POSTWAR CONSOLIDATION AND GROWTH
Maes continued to upgrade its production facilities through the 1920s, motorizing its milling room and installing electrical equipment, including an ammonia compressor. Yet at the end of the decade, the company faced new pressure from within the industry, with the appearance of the first Belgian-brewed pilsener beer. This was the work of the Alken brewery, located in Limburg, some 100 kilometers from Waarloos. That brewery had been owned by the Boes family since Arthur Boes took over the brewery in 1881. Boes became one of the first in the region to add steam-driven machinery. It was under son Edward Boes, however, that Brouwerij Alken achieved a national scale.
The younger Boes had succeeded in preserving the company’s copper kettles from the German occupying forces during World War I by dismantling the brewery and hiding its equipment. At the same time, Boes put into place steel vats, becoming the first in Belgium to do so, and was therefore able to maintain production throughout the war. Toward the end of the war, the company’s relative good health led it to being named as Belgium’s central brewery. Following the war, Boes expanded the company, buying rival brewery Wygaerts in 1922.
By then, Boes had come into contact with Jozef Indekeu, a brew master from an established brewing family. Together, Boes and Indekeu established a new company, NV Brouwerij van Alken, in order to expand the existing Alken brewery into the production of bottom-fermented beer. To this end, the company built a new brewery, which was ready for production by the beginning of 1924. The Alken brewery then began developing its own pilsener beer, becoming the first in Belgium to do so. That beer, launched in 1929 as Alken Cristal, quickly became one of the country’s most popular beers.
Alken’s growth remained strong. The company became one of the first to launch its own bottling operations, based on the 33-centiliter bottle. By the 1950s, Alken became the first in Belgium to introduce the new 25-centiliter format, which became immensely popular. This led to the company’s expansion of its own production facilities. In 1956, Alken joined what was to become the steady consolidation of the Belgian beer market, when it acquired a rival brewery. At the end of the decade, Alken added soft-drink bottling operations as well, joining the Coboco partnership and launching the Colibri brand. At the same time, Alken expanded its brewery again, adding new brewing and bottling facilities.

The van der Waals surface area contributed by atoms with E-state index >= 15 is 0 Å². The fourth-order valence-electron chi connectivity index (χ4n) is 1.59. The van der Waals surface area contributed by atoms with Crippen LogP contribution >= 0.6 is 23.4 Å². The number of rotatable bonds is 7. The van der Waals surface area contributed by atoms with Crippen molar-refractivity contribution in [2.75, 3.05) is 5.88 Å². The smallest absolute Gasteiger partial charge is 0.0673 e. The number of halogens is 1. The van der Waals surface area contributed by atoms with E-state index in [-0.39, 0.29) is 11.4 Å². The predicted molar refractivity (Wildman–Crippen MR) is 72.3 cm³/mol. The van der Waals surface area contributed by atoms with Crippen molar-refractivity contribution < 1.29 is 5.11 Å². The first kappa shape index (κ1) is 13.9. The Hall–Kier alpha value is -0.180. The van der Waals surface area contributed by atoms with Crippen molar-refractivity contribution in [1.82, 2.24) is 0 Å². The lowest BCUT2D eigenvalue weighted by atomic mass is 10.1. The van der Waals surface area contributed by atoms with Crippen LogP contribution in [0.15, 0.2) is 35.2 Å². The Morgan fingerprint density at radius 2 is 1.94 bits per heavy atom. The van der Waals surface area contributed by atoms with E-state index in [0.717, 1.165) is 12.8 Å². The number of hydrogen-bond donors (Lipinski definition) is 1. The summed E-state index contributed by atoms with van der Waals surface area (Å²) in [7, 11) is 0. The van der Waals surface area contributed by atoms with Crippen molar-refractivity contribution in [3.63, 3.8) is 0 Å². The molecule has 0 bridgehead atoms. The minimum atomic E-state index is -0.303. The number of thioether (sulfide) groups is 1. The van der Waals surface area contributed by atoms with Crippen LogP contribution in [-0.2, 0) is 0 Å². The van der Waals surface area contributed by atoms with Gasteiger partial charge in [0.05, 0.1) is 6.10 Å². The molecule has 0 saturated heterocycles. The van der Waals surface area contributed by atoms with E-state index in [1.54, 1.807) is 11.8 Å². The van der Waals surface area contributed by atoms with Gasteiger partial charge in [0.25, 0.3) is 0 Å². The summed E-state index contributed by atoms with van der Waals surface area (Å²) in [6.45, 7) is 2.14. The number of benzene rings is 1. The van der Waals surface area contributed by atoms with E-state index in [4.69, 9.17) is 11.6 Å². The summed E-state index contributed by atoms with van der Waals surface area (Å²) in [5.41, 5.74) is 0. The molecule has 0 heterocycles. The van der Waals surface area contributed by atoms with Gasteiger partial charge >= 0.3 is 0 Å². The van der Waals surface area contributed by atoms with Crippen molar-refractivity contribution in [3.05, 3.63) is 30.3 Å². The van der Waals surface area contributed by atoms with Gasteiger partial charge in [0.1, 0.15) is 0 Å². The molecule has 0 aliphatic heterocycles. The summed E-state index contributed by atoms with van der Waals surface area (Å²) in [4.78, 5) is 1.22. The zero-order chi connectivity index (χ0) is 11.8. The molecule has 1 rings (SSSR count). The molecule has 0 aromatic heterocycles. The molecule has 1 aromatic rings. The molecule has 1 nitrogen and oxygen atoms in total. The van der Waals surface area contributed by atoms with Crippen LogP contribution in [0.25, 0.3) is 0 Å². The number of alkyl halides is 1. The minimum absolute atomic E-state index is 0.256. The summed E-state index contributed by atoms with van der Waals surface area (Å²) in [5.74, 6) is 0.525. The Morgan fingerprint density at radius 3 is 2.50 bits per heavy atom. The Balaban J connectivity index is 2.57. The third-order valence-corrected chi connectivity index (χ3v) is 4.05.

Expansion continued through the 1960s, with the construction of an entirely new brewery and bottling complex. The group’s strong position in the market attracted the attention of French foods group BSN (later Danone), which acquired a stake in Alken in 1978. By 1980, Danone had acquired full control of Alken, leading to the company’s merger with Danone’s other Belgian brewing interest, Anglo-Belge en Callebaut, in 1982. The company then became known as Brouwerijen Alken-Kronenbourg, until its merger with Maes in 1988.
- Egied Maes acquires a brewery in Waarloos, Belgium.
- Arthur Boes acquires Alken brewery in Limburg, Belgium.
- Under Eduard Boes, Alken brewery launches Belgium’s first pilsener beer, Alken Cristal.
- Maes launches highly popular Maes Pils.
- Maes acquired by Watney Mann.
- Maes acquires Brasserie L’Union in Jumet; Alken acquired by BSN (Danone).
- Maes and Alken merge to form Brouwerijen Alken-Maes.
- Scottish & Newcastle acquires Alken-Maes.
- Alken Maes announces plan to close L’Union brewery.
Maes, too, had grown strongly since World War II. The arrival of a new generation, cousins Michael and Eduard Maes, as the brewery’s leaders in 1926, brought a new effort to modernize and expand the company’s production. By the end of the decade, the company had gained the capacity to launch its own pilsener, Helles, in 1930. Due to a trademark conflict, Helles was renamed Prima, which finally became known as Prima Maezener in 1932. The company also launched its Maes Blond beer at this time.